• I saw one in 2011. I was on holidays and breezing into Cannes to see what the fuss was all about. Within moments of arriving, I saw the Independence Edition saunter by on the opposite side of the road. It was a bright sunny day, so it looked well. Would I have spec’d the car that way? No, it’s not my thing, but I do agree with the idea of the IE. And, although I don’t really remember Cannes, I will always remember seeing the IE : )

  2. One rarity… the body 9-3 CV 2004- has been made in how many tens of thousands? I would doubt the 38 CV in the last batch would fetch the status of a exotic car brand making real low volumes special cars.

    • Well, to each their own Jorgen. I disagree on many levels. Wether you like the Dutch color as you say or not isn’t in question or the BBS wheels which have sold well to Saab owners who love that style of wheel. The whole point is that these cars have a story and were meant to have a huge meaning to the future of Saab and will be vehicles that people will talk about when they see them at car shows and such. I don’t look at them as exotic at all, I see them as a collector piece and a future classic.

  3. I liked the idea of the special Independence edition….until I saw it. Why does it have to be some off the wall (not pleasing) color combination? At the time it was announced I wanted to order a new 9-3 convertible, my dealer said they were in line to get a couple of these and wondered if I was interested. I said no after seeing the photos. I’d have never seen it delivered anyway if I did order it. Actually I much prefer the interior of my ’08 convertible with black seats and parchment inserts, much more refined looking than the orange skid mark on the independence. I also don’t think the wheels are that nice, I could have bought some of them very cheap recently but the spokes just seem too thin and they don’t impress me. I much prefer the asymmetrical spokes on the ALU 81 wheels. Collectible like in investment collectible?….Maybe if Mueller would have signed each one that’d be kind of interesting and ironic at the same time, maybe if you got some kind of special presentation documentation album showing it being made and got the names/signatures of the workers that worked on the assembly. Independence from GM though? Hardly. The soul of the car is Saab but one only has to look at marking of many parts to know that it is still GM at its heart which I, by the way, don’t think is such terrible thing as my 6 GM era Saabs I have owned and driven have been progressively better cars with each successive model year. You can argue about GM’s lack of plan and direction and how it doomed Saab but the cars are/were actually very good, not perfect, but not the abortion that the purists and the media made them out to be. GM just didn’t update them frequently enough, in my humble opinion.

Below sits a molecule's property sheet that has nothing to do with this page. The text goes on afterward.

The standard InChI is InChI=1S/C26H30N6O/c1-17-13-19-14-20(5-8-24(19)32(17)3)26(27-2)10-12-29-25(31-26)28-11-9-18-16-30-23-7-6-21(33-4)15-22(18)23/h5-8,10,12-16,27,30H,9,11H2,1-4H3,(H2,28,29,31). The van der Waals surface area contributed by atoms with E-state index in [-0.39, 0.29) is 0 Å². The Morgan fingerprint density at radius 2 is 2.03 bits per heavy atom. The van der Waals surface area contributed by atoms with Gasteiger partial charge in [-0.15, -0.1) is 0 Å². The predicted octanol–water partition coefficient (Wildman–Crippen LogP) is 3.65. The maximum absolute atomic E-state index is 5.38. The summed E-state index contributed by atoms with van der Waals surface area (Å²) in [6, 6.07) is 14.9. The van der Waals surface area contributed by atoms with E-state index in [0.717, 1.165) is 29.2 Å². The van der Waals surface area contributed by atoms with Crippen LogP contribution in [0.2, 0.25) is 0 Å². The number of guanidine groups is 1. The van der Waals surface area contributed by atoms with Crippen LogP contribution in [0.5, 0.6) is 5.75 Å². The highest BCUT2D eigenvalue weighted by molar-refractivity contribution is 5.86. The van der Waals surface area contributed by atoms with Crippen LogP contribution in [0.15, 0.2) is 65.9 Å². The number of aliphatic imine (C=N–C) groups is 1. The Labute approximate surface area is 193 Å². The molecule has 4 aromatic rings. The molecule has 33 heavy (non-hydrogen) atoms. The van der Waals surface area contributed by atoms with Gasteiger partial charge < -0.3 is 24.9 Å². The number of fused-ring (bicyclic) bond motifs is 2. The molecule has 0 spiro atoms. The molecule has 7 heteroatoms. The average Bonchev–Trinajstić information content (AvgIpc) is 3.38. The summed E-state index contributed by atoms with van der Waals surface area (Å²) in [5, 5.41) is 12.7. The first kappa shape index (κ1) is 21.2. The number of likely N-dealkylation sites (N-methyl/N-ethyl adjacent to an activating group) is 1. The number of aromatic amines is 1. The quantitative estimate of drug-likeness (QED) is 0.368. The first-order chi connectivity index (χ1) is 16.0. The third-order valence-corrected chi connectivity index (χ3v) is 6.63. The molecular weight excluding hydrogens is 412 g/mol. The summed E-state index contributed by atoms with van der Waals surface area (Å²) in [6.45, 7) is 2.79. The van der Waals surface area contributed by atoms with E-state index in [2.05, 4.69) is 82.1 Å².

• Fully agree about the GM-era Saabs, @BMW_Rider. 7 of my 12 have been GM-era. Not as quirky-classic as the older ones, but very good cars and, as you say, getting better. Saab might have disappeared long ago if it weren’t for GM!

      As for the 9-3 Cabrio Independent – classic and/or collectable – it’s rarity will guarantee it some “collectibility” in the future, and the unique colour scheme will enhance it’s specialness. Classic? We’ll have to wait 20 years for that! 😉

      • Romac, You are so right. Media today says just about everything is a classic or is historical when it happens, could be a product or a soccer game. Lets wait and see, time will tell.

  4. I actually had a IE Vert on order with Charles River Saab. Would have a been a rare bird indeed as I had mine spec’d with a manual transmission. I was told less than 10% of the 366 were to be built with a stick. But since the order was cancelled I have bought a mint Viggen convertible (Stage II Maptun) and a near mint Classic 900T and still have an extra $30,000+ in my pocket. I ordered the IE as a statement of my support for Saab at the time. Can’t see paying a premium any more. And I always wondered what my thought would have been seeing a car in the flesh for the first time. Have to admit the interior didn’t do much for me, particularly the “skid mark” seats. But I did think the BBS wheels looked great on this particular car.